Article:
Ska Street Brewstillery, a collaboration between Durango’s Ska Brewing and Palisade’s Peach Street Distillers, had its grand opening in Boulder on March 16th, a day that should have been a celebration of all the work that went into opening up the new “brewstillery” at 1600 38th St.
“It was a lot of work put into finally making that happen, and a lot of excitement not just for us, but the community seemed to be excited,” said owner David Thibodeau. “There was a great energy around it.”
While the coronavirus was in the news and social distancing was already being encouraged, employees were busy setting up chairs and stools at safe distances hoping they would be allowed to remain open.
“The place had a really great vibe, and all the employees were ready to go,” said bartender Larry White.
Instead, less than two hours into Ska Street’s grand opening, Colorado Governor Jared Polis issued an order restricting all restaurants and bars to takeout and delivery, one of the first in a coming wave of orders and restrictions to try and stop the spread of the new coronavirus.
“We got to this pinnacle of excitement and energy, and an hour after we open up it felt like the rug was just yanked out from underneath us,” Thibodeau said.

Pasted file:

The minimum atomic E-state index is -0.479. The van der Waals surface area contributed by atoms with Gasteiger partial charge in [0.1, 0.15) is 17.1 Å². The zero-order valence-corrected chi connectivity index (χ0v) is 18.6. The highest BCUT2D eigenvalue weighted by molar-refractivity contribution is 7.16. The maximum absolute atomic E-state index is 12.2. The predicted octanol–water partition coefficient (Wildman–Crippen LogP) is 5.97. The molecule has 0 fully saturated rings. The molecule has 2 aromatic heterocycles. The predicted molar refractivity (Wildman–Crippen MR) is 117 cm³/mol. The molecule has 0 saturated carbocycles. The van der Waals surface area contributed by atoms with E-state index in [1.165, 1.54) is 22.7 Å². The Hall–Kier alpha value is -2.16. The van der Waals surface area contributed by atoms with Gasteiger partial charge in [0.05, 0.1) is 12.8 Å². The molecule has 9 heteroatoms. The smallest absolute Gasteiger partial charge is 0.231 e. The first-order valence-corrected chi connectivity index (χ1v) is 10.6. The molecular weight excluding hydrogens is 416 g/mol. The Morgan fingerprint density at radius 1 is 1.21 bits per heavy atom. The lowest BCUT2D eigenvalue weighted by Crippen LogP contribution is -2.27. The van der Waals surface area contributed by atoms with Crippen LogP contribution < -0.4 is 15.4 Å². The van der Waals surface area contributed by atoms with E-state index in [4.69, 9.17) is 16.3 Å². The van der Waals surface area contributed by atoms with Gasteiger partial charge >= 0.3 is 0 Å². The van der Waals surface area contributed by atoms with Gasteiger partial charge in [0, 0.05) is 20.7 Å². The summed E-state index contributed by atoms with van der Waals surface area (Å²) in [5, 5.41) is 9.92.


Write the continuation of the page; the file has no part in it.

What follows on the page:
It is a feeling that a lot of breweries and brewpubs are dealing with, as the industry prepares to deal with unprecedented restrictions for an unknown period of time.
“If you run a taproom or a brewpub, it’s simply devastating,” said Bob Pease, the president and CEO of the Brewers Association. Pease also noted the impact on breweries will have ripple effect on other industries.
“Our impact goes beyond selling beer,” Pease said. “There is the agricultural component, the manufacturing component, hospitality, transportation. The impact is substantial.”
Pease said the Brewers Association is doing what it can to help members at the Capitol. The recent stimulus package signed by President Donald Trump contained provisions that Pease said should help brewers, and they will continue to lobby for more help going forward.
In the meantime, all brewery owners can do is make the decisions that are best for them and their employees — the right moves so that people can come back.
And should that day come, Ska Street will have at least one of its former employees ready to pour beer again.
“I plan to go back,” White said. “I love the company, and that’s where I want to be. A lot of good people worked there.”